Sinéad O'Connor and Her Misdiagnosis of Bipolar Disorder

It's a good idea to obtain a second opinion if you suspect a misdiagnosis.

Sinead O'Connor
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Irish singer and songwriter Sinéad O’Connor, a person with  Post Traumatic Stress Disorder ​(PTSD), was misdiagnosed with bipolar disorder in her late 30s.

After spending eight years taking medications for a mental illness she didn’t really have, Sinéad spoke out in an interview with Ruby Wax on the importance of getting a proper diagnosis and multiple opinions from doctors.

She feels that many other people with PTSD are being misdiagnosed as having bipolar disorder and given medications instead of receiving the therapy they need to deal with their issues.

“There’s no need,” she says, “for someone who isn’t suffering from bipolar disorder to be taking really heavy anti-psychotic medications.”

Mental History of Sinéad O'Connor

Having always been a controversial figure in the media, Sinéad first received notoriety when she ripped up a picture of the Pope. She became a target for so-called crazy behavior from then on and was particularly heckled in Ireland, her home country. Her sudden musical fame and social infamy hit her by surprise after emerging from a “barbaric childhood” and left her little time to emotionally process much of anything.

Her depression mounted until she hit a suicidal breaking point, explaining that she was “looking at trees, and instead of a beautiful tree I’d see something I could hang myself on.” She explained these feelings to her doctors, who took this information and coupled it with what they had heard in the tabloids to give her a “diagnosis” in just a few minutes over the phone.

Desperate to believe that something as simple as a pill could fix everything, Sinéad happily accepted the diagnosis and her new status as someone with bipolar disorder. The new regimen of medications took away the suicidal feelings, and so she imagined herself cured.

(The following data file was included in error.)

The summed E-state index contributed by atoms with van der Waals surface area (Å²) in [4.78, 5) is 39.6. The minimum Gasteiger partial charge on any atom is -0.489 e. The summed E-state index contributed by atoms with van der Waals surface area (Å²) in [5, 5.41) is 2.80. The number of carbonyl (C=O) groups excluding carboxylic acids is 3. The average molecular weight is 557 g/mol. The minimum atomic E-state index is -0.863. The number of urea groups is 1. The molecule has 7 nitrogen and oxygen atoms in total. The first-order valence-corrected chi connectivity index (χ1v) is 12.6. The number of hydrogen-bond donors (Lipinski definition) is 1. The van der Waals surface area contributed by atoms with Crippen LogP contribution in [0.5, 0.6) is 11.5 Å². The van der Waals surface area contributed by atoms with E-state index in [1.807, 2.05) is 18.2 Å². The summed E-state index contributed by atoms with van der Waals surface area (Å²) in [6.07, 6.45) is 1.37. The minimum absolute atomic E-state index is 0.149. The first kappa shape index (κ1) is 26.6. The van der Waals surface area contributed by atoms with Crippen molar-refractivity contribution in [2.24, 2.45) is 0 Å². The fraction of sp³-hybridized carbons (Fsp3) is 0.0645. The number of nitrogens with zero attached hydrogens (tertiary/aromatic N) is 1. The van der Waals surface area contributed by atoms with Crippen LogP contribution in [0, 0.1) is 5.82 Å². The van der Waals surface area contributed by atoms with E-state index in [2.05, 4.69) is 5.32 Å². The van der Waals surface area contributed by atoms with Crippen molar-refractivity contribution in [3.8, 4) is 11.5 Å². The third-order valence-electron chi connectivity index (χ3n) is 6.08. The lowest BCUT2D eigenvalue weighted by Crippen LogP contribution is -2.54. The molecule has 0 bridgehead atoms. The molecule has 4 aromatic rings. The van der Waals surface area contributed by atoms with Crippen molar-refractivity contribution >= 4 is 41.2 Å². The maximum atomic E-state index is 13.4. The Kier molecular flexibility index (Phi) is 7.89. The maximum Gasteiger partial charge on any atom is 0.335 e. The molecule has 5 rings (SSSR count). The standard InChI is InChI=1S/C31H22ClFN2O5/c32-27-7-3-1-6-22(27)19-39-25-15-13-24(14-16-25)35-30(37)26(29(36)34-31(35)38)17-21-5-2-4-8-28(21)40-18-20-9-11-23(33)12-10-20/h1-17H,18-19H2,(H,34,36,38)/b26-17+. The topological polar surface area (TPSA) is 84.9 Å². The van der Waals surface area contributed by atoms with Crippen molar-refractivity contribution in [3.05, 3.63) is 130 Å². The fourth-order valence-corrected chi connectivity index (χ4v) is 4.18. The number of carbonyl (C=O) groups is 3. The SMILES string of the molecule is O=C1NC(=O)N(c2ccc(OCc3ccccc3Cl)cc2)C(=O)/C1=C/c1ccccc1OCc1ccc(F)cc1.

Yet even at an early stage in the medication, she seemed to feel that something wasn’t quite right about her diagnosis.

In an interview with Oprah Winfrey in 2004, she stated, “I don't think I was born with bipolar disorder—I believe it was created as a result of the violence I experienced.” This was truer than she realized at the time, considering her symptoms may have been from PTSD caused by her childhood experience and not by a mental illness.

After spending eight years on bipolar medications, Sinéad realized that her depression hadn’t really gone away. Some of the same problems she’d had before being medicated were persisting, and on top of that, she had gained enough weight because of the drugs that people in the music business were beginning to complain.

A Questionable Diagnosis

Mentioning her concern about weight to her doctors, they suggested taking her off bipolar meds entirely. This gave her quite a bit of concern. If her doctors could so flippantly take her off medication for a serious mental disorder just because she was a little overweight, did she really have bipolar in the first place?

Aware that simply going off meds could be a dangerous and life-threatening decision, she sought other opinions from doctors outside of Ireland, who all agreed that she did not have the symptoms of bipolar disorder.

She was carefully supervised and weaned off the drugs but says that the detoxification process was so bad that it ironically gave her some problems associated with bipolar disorder, like mania and serious depression, for nearly an entire year.

Pushing Through the Stigma of Mental Illness

Coming off of eight years of believing she had bipolar and being treated as such, Sinéad came to a sobering realization. “If people think that you have a mental illness, they take it as a license to dismiss everything you think, do, say, or feel.” It’s easy to write someone off as ‘just crazy’ instead of seeing them as a rational human being.

Moving forward, she hopes that people will stop using the word “crazy” as an insult. This way, those who are diagnosed with various mental disorders no longer have to suffer through the social stigma of being written off as somehow less important than others.

Note: In spite of her having stated clearly on several occasions that she does not have bipolar disorder, O’Connor continues to be included at many sites that compile lists of famous bipolar people.

Sources:

Interview with Sinéad O’Connor. Oprah.com. (10/04/2007). Understanding Bipolar Disorder.

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